KEY TAKEAWAY: PhRMA, the pharma mouthpiece, is just not believable anymore because people have access to information that clears away the propaganda they spew.
The latest PR assault on common sense from PhRMA comes in the form of a post quoting STAT news about drug prices. What the post fails to mention is that one of the key reasons that spending on Rx medications is down is because Gilead’s Hep-C treatment is declining as patients come off the medication. However, this statistic does little when so many people still can’t afford medication. Let’s look at some real in depth news on the prices of Rx medications:
1ne: A survey, by NCHS researchers Robin A. Cohen and Maria A. Villarroel, found that about 8% of adult Americans don’t take their medicines as prescribed because they can’t afford them.
2wo: The total package for new cancer treatments can easily exceed a half-million dollars, and some estimate it might add up to $750,000 or more. At this rate, if all the patients who might be helped by the new $373,000 drug got it, the national cost could be $5.6 billion — more than the entire health budgets of many nations. And that’s for only about 7,500 patients.
3hree: The price of Humira, an anti-inflammatory drug dispensed in an injectable pen, has risen from about $19,000 a year in 2012, to more than $38,000 today, per patient, after rebates, according to SSR Health, a research firm. That’s an increase of 100 percent.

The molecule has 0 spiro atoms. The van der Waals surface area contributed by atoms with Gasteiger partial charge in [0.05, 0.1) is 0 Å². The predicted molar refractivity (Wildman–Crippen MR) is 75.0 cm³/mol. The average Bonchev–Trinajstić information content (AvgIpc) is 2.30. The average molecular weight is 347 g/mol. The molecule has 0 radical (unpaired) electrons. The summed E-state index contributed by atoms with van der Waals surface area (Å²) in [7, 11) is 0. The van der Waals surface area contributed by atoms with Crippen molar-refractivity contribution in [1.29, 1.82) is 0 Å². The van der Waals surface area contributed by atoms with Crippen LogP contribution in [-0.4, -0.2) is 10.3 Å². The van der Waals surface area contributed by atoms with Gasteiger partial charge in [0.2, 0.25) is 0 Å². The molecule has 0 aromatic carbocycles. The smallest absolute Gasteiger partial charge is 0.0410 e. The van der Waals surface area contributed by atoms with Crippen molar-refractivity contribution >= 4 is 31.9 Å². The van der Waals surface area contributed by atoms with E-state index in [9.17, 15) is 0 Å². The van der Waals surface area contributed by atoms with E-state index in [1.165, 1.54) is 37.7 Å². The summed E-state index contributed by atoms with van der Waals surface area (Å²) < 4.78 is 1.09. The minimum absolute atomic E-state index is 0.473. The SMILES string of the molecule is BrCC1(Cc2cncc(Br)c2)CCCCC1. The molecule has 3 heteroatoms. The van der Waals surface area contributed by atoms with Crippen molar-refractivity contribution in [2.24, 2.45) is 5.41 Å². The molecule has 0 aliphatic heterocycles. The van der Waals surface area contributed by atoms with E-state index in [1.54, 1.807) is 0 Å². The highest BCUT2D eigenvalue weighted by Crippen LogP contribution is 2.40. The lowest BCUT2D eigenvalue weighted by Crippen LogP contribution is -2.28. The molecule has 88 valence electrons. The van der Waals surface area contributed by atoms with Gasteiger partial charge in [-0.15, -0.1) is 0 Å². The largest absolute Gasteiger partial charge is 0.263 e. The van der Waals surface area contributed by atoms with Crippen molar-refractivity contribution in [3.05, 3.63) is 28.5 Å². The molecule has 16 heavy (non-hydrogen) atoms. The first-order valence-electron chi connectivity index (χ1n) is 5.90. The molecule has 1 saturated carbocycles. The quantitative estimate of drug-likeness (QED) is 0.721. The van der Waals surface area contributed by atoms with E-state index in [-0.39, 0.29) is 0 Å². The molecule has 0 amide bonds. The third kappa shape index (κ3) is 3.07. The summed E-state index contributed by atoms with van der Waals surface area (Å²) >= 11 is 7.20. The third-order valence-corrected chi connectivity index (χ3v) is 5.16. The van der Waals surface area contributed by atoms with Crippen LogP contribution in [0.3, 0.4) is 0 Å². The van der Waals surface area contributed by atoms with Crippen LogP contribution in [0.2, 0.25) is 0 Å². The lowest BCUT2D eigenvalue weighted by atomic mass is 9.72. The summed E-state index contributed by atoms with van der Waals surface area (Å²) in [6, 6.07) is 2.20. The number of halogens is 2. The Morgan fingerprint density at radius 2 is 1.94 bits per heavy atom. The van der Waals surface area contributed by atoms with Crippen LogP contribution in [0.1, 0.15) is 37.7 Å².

4our: Spending on prescription medications is higher in the US, per capita, than in any other country in the world, according to a recent Journal of the American Medical Association study. And, the report said, those costs are “largely driven by brand-name drug prices that have been increasing in recent years at rates far beyond the consumer price index.”
5ive: A Consumer Reports survey of 1,200 adults who currently take prescription medications found that in the past year, 22 percent of them—which comes to an estimated 27 million Americans—experienced a price hike for one or more of their medication s. About a third of those people said they paid at least $50 per month extra for one or more prescriptions.
The Pharmaceutical Research and Manufacturers of America (PhRMA), the drug industry’s trade group, spent $8 million during the first quarter of 2017, a 35 percent increase over the first quarter of 2016. PhRMA was the third-highest spender in the first quarter, the center’s analysis showed, moving up from No. 5 during the same period in 2016.